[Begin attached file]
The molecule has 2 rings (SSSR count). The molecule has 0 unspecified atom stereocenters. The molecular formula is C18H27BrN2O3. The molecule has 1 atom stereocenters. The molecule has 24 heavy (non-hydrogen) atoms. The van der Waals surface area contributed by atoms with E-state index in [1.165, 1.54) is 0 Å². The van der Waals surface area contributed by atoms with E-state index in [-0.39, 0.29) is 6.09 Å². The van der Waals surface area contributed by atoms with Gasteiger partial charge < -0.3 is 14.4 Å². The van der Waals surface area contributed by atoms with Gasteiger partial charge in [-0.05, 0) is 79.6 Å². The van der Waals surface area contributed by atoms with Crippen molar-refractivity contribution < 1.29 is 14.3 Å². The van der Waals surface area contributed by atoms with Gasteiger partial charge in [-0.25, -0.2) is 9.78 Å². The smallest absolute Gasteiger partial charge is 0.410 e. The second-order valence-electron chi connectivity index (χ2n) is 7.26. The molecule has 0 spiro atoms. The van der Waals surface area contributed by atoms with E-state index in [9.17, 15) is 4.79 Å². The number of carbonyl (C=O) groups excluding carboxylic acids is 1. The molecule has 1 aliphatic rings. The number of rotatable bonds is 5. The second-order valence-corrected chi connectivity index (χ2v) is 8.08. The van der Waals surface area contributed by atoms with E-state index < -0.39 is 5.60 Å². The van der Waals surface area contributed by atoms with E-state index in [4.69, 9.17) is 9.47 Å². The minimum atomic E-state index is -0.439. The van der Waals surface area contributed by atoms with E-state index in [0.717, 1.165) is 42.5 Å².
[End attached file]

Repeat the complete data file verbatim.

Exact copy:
The molecule has 2 rings (SSSR count). The molecule has 0 unspecified atom stereocenters. The molecular formula is C18H27BrN2O3. The molecule has 1 atom stereocenters. The molecule has 24 heavy (non-hydrogen) atoms. The van der Waals surface area contributed by atoms with E-state index in [1.165, 1.54) is 0 Å². The van der Waals surface area contributed by atoms with E-state index in [-0.39, 0.29) is 6.09 Å². The van der Waals surface area contributed by atoms with Gasteiger partial charge < -0.3 is 14.4 Å². The van der Waals surface area contributed by atoms with Gasteiger partial charge in [-0.05, 0) is 79.6 Å². The van der Waals surface area contributed by atoms with Crippen molar-refractivity contribution < 1.29 is 14.3 Å². The van der Waals surface area contributed by atoms with Gasteiger partial charge in [-0.25, -0.2) is 9.78 Å². The smallest absolute Gasteiger partial charge is 0.410 e. The second-order valence-electron chi connectivity index (χ2n) is 7.26. The molecule has 0 spiro atoms. The van der Waals surface area contributed by atoms with E-state index in [9.17, 15) is 4.79 Å². The number of carbonyl (C=O) groups excluding carboxylic acids is 1. The molecule has 1 aliphatic rings. The number of rotatable bonds is 5. The second-order valence-corrected chi connectivity index (χ2v) is 8.08. The van der Waals surface area contributed by atoms with E-state index < -0.39 is 5.60 Å². The van der Waals surface area contributed by atoms with E-state index in [4.69, 9.17) is 9.47 Å². The minimum atomic E-state index is -0.439. The van der Waals surface area contributed by atoms with E-state index in [0.717, 1.165) is 42.5 Å².